Good morning.. I wanted to get this out early as Bond markets are getting smashed. The world’s governments are embracing MMT and massive stimulus packages are being unveiled. I guess they are trying to bridge the economy while we get through this ...
Good Morning… Quite a session or two recently with Gold taking the headlines last night again as it’s small exit saw something of a panic as US yields rallied and the USD turned north. But I am not sure a great deal has changed on the macro front and I have recommended a buy this morning down at $1875 (where it was when writing this). Apart from the EURGBP recommendation which is stuck, my view on the USD is mixed as I can easily see this squeeze higher extend, especially if stocks have a summer wobble which looks likely to me (which is why I have a tight stop on gold). Rising yields and a steeper yield curve could become an issue and the rise in vols across a few assets bodes ill for risk in my view. We still have a lot of issuance to come this week but the 3yr went well as yields attract. But the Fed is going nowhere and at some point I see the USD resuming its downtrend and gold should rally. Real US yields are likely to remain negative for some time and the correlation between real yields and gold is clear. But timing that is not easy and stocks may yet to have moved. Keep an eye on yields now, especially the US as they may need to be back on the risk radar. US inflation data may be worth a look later…
Keep the Faith…
How worried should we be by the rise in US yields? Beware as vols rise. A macro look:
US yields are on the move and while US bonds and yields have been side-lined recently, due to the dominance of the Fed in the market, this rise should be getting our attention again. We have some serious issuance coming this week with a record $112bln being auctioned and the long end of the curve is certainly on the move with a 10bps rise yesterday in the 30yr. While selling massive amounts of debt in the middle of August would never be easy, the key here is that yields attract and attract they did in the 3yr space. The 3yr auction went well but it will be interesting to see how the auctions further out go. We saw $48BN in 3-yr Notes offered by the Treasury, a record size for the tenor with yields edging up from 11bp to 15bp in the last week to make room for the supply. The Treasury placed a record $48BN in 3Y notes at another record low yield despite the recent rebound in yields.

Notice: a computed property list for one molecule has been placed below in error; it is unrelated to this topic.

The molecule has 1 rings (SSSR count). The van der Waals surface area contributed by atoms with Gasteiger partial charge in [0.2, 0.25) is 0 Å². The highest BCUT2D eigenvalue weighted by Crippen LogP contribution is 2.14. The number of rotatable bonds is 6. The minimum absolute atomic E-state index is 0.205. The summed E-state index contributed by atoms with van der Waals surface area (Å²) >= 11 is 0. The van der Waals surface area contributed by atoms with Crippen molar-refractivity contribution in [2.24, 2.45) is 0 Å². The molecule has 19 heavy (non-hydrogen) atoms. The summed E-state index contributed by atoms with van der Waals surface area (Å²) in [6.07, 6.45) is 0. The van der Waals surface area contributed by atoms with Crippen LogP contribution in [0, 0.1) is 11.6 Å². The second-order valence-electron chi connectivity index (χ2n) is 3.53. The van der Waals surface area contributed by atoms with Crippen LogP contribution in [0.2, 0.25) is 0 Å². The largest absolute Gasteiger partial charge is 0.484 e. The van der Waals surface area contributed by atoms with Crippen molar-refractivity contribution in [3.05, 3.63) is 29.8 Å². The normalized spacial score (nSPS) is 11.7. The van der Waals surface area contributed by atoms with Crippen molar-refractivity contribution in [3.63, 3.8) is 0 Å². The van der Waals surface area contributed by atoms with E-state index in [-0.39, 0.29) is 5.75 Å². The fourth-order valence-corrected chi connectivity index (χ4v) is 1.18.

The market clearly believes the Fed are on hold for another 3 years; a good start to a whopping issuance week. But should we be concerned by a steeper curve and higher yields? I think we should and while the steeper curve is good for banks, the rise in yields is apparently not so good for the tech sector which again lagged others. It is not good for gold, commodities or those short the USD either and gold got hammered yesterday and the rout continued overnight with a low at $1864 seen.
This has seriously changed the outlook on the technical picture with the MACD crossing back down and the mid-point of the Bollinger bands broken and closed below. Volatility in many assets is on the rise and equity investors should be wary.
This rise in yields, especially in the long end, caught the attention of precious metals and gold fell $100 through $1900 and kept going; a signal to us all? I have mentioned how small the exit door can be in gold before but I am quite surprised US stocks did not react to this more than they did but the NASDAQ under-performed again; but they may yet as higher yields and a stronger USD are not great news for stocks either. It is not yet known if this is a blip in gold and some of the specs are getting squeezed but if the Fed is on hold for 3 more years at least, then US real yields are staying down and so after a clear-out, gold may recover but it could be an early canary warning of risks ahead in my view. The link between real yields (inverted below) and gold is clear.
This issuance is huge and if a further deal is struck between Democrats and Republicans, more debt will be pushed onto the market. Of course, this raises a question on how they ever get past this debt and in reality, they will face 3 options; 1) they can default on their debt (not really an option); 2) Inflate it away or 3) impose sufficient austerity to slowly pay it down (also probably not an option for a government that wants to stay in power). So that leaves option 2.